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    • "There were even two studies reporting an absence of progressive brain changes in patients over the first 2–3 years of follow-up (James et al., 2002; James et al., 2004). Discrepant volumetric findings in young people may be at least partly attributable to different factors and conditions that moderate the detected pattern of structural brain changes, i.e., 1) differences in sex proportion (Lenroot et al., 2007; Janssen et al., 2012), 2) age at onset (Vita et al., 2012), 3) duration of illness (Haijma et al., 2013), 4) duration of follow-up (Vita et al., 2012; Haijma et al., 2013), 5) brain regions of interest (ROIs) under study (Arango et al., 2008), 6) use of voxelbased morphometry (VBM) versus ROI-based approaches (Giuliani et al., 2005), 7) exposure to lithium or antipsychotic treatment (Navari and Dazzan, 2009; Ho et al., 2011; Hafeman et al., 2012; Fusar-Poli et al., 2013; Haijma et al., 2013), 8) symptom presentation and severity (DeLisi et al., 1998; Strakowski et al., 2002; Nery et al., 2009; Arango et al., 2012), and 9) diagnostic heterogeneity (Arango et al., 2008; Arango et al., 2012). Childhood-onset schizophrenia (COS) is defined as schizophrenia with onset prior to age 13 years. "
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    ABSTRACT: Studies on longitudinal brain volume changes in patients with early-onset psychosis (EOP) are particularly valuable for understanding the neurobiological basis of brain abnormalities associated with psychosis. However, findings have not been consistent across studies in this population. We aimed to conduct a meta-analysis on progressive brain volume changes in children and adolescents with EOP. A systematic literature search of magnetic resonance imaging (MRI) studies comparing longitudinal brain volume changes in children and adolescents with EOP and healthy controls was conducted. The annualized rates of relative change in brain volume by region of interest (ROI) were used as raw data for the meta-analysis. The effect of age, sex, duration of illness, and specific diagnosis on volume change was also evaluated. Five original studies with 156 EOP patients (mean age at baseline MRI in the five studies ranged from 13.3 to 16.6years, 67.31% males) and 163 age- and sex-matched healthy controls, with a mean duration of follow-up of 2.46years (range 2.02-3.40), were included. Frontal gray matter (GM) was the only region in which significant differences in volume change over time were found between patients and controls (Hedges' g -0.435, 95% confidence interval (CI): -0.678 to -0.193, p<0.001). Younger age at baseline MRI was associated with greater loss of temporal GM volume over time in patients as compared with controls (p=0.005). Within patients, a diagnosis of schizophrenia was related to greater occipital GM volume loss over time (p=0.001). Compared with healthy individuals, EOP patients show greater progressive frontal GM loss over the first few years after illness onset. Age at baseline MRI and diagnosis of schizophrenia appear to be significant moderators of particular specific brain volume changes. Copyright © 2014 Elsevier B.V. All rights reserved.
    Full-text · Article · Dec 2014 · Schizophrenia Research
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    • "Second, all patients were inpatients at the time of their first psychotic episode. Prior studies have used mixed samples of inand out-patients and patients, allowing for the possibility that different degrees of illness severity and different mood states at intake modulate brain morphology (Nery et al., 2009). In the current study, all of the patients were on anti-psychotic medication at the time of scan acquisition and four of patients with a follow-up diagnosis of bipolar disorder had treatment with lithium at the time of scan acquisition. "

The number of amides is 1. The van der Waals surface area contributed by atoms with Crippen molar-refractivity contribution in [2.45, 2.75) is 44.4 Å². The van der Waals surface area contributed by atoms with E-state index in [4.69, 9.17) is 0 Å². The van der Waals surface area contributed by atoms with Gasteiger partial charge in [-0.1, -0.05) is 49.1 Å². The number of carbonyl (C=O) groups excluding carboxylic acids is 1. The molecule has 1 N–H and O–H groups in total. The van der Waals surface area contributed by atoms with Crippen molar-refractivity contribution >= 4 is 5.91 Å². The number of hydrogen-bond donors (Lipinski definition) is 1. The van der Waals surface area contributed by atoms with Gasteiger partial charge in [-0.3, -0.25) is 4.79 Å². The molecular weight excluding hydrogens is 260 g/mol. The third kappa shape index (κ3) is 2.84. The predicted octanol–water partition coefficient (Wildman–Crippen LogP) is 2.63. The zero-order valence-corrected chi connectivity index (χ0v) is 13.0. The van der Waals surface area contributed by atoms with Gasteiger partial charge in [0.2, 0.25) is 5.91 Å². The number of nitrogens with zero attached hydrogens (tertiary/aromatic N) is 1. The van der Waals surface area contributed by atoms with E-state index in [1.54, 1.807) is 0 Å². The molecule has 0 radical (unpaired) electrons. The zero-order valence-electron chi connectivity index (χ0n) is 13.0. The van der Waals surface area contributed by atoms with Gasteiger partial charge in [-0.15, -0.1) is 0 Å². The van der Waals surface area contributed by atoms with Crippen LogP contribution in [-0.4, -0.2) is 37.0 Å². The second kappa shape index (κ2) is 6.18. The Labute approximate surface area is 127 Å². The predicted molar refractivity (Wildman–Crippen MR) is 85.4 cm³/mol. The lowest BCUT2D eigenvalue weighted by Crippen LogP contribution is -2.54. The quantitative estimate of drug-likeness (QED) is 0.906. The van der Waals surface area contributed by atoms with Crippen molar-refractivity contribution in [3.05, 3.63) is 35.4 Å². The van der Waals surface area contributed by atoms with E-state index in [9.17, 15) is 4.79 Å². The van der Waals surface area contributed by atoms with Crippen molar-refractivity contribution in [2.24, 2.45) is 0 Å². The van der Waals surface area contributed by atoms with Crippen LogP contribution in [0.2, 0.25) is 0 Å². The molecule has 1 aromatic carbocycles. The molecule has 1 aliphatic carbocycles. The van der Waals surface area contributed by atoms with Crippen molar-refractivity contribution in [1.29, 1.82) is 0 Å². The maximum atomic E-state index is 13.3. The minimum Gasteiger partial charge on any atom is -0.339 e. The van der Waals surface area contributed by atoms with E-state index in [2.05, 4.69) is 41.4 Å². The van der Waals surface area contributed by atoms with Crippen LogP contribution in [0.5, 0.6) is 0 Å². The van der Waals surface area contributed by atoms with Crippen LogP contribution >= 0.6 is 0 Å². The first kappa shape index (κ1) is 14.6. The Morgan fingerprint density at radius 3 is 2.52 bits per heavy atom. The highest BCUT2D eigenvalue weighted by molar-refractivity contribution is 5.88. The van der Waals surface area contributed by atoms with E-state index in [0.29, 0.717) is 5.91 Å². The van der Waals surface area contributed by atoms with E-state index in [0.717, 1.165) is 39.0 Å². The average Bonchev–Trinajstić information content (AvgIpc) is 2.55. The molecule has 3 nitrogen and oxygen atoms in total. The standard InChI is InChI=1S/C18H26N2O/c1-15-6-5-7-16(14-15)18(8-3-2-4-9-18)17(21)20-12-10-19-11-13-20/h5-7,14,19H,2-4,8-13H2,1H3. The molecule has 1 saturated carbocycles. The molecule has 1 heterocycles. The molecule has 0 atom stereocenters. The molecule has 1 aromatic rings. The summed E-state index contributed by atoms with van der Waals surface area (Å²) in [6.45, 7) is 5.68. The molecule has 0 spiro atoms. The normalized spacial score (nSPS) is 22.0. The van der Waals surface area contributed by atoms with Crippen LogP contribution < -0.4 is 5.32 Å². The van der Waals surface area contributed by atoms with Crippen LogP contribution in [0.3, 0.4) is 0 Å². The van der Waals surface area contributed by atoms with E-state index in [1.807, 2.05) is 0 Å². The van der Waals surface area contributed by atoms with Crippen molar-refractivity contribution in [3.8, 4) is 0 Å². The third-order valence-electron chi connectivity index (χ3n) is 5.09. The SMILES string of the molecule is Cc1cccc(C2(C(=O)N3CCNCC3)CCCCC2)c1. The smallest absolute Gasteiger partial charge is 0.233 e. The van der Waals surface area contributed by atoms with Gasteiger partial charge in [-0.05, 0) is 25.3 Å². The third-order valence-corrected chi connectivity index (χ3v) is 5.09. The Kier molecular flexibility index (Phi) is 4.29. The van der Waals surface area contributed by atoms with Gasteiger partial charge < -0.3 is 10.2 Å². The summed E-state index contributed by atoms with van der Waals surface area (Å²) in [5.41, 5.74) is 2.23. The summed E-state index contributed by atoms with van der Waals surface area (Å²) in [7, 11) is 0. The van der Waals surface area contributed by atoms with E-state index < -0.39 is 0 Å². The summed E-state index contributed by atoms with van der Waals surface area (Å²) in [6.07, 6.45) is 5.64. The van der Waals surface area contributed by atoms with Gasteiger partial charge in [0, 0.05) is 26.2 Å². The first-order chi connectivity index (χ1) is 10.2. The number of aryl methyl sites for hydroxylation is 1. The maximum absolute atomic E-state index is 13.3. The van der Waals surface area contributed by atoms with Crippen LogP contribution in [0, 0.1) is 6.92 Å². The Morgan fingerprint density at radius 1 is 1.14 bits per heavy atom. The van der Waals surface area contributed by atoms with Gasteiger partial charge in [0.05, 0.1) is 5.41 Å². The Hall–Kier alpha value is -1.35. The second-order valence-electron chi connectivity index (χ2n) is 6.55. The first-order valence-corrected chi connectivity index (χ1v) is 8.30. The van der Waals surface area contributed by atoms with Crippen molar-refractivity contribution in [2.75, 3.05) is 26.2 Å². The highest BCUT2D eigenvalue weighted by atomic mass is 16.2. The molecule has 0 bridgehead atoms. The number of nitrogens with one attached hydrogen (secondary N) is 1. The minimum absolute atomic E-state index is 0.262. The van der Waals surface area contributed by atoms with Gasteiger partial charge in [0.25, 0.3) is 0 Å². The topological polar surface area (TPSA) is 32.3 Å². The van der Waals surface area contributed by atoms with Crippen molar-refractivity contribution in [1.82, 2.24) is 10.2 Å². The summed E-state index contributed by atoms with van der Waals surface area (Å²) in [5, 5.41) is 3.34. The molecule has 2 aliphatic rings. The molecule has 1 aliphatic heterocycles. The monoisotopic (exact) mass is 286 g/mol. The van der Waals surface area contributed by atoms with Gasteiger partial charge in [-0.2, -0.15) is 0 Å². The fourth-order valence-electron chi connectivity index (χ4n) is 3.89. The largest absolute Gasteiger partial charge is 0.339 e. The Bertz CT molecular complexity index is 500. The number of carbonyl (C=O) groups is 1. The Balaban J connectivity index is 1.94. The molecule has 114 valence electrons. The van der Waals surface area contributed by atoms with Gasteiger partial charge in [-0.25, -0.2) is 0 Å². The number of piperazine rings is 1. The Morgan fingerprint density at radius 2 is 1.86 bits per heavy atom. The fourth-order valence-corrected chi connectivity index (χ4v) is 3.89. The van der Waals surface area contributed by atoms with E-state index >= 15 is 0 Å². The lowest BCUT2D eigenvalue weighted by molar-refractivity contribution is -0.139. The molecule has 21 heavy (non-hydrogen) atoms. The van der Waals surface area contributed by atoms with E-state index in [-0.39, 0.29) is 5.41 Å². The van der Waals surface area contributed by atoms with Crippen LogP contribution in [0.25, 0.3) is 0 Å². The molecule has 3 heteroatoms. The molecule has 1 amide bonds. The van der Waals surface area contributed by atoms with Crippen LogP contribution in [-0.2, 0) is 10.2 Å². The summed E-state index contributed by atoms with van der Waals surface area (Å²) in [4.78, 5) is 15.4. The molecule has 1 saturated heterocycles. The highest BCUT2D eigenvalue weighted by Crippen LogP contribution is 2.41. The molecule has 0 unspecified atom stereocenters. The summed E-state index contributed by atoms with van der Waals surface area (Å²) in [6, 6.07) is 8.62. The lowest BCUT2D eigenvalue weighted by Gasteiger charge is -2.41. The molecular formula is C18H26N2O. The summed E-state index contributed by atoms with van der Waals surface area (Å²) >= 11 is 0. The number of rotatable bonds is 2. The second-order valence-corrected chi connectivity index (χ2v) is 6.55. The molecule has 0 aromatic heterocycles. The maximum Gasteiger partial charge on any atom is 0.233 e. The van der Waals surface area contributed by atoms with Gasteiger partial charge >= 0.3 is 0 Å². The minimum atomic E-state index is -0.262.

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    ABSTRACT: Introduction: Recent evidence points to overlapping decreases in cortical thickness and gyrification in the frontal lobe of patients with adult-onset schizophrenia and bipolar disorder with psychotic symptoms, but it is not clear if these findings generalize to patients with a disease onset during adolescence and what may be the mechanisms underlying a decrease in gyrification. Method: This study analyzed cortical morphology using surface-based morphometry in 92 subjects (age range 11-18 years, 52 healthy controls and 40 adolescents with early-onset first-episode psychosis diagnosed with schizophrenia (n=20) or bipolar disorder with psychotic symptoms (n=20) based on a two year clinical follow up). Average lobar cortical thickness, surface area, gyrification index (GI) and sulcal width were compared between groups, and the relationship between the GI and sulcal width was assessed in the patient group. Results: Both patients groups showed decreased cortical thickness and increased sulcal width in the frontal cortex when compared to healthy controls. The schizophrenia subgroup also had increased sulcal width in all other lobes. In the frontal cortex of the combined patient group sulcal width was negatively correlated (r=-0.58, p<0.001) with the GI. Conclusions: In adolescents with schizophrenia and bipolar disorder with psychotic symptoms there is cortical thinning, decreased GI and increased sulcal width of the frontal cortex present at the time of the first psychotic episode. Decreased frontal GI is associated with the widening of the frontal sulci which may reduce sulcal surface area. These results suggest that abnormal growth (or more pronounced shrinkage during adolescence) of the frontal cortex represents a shared endophenotype for psychosis.
    Full-text · Article · Jul 2014 · Schizophrenia Research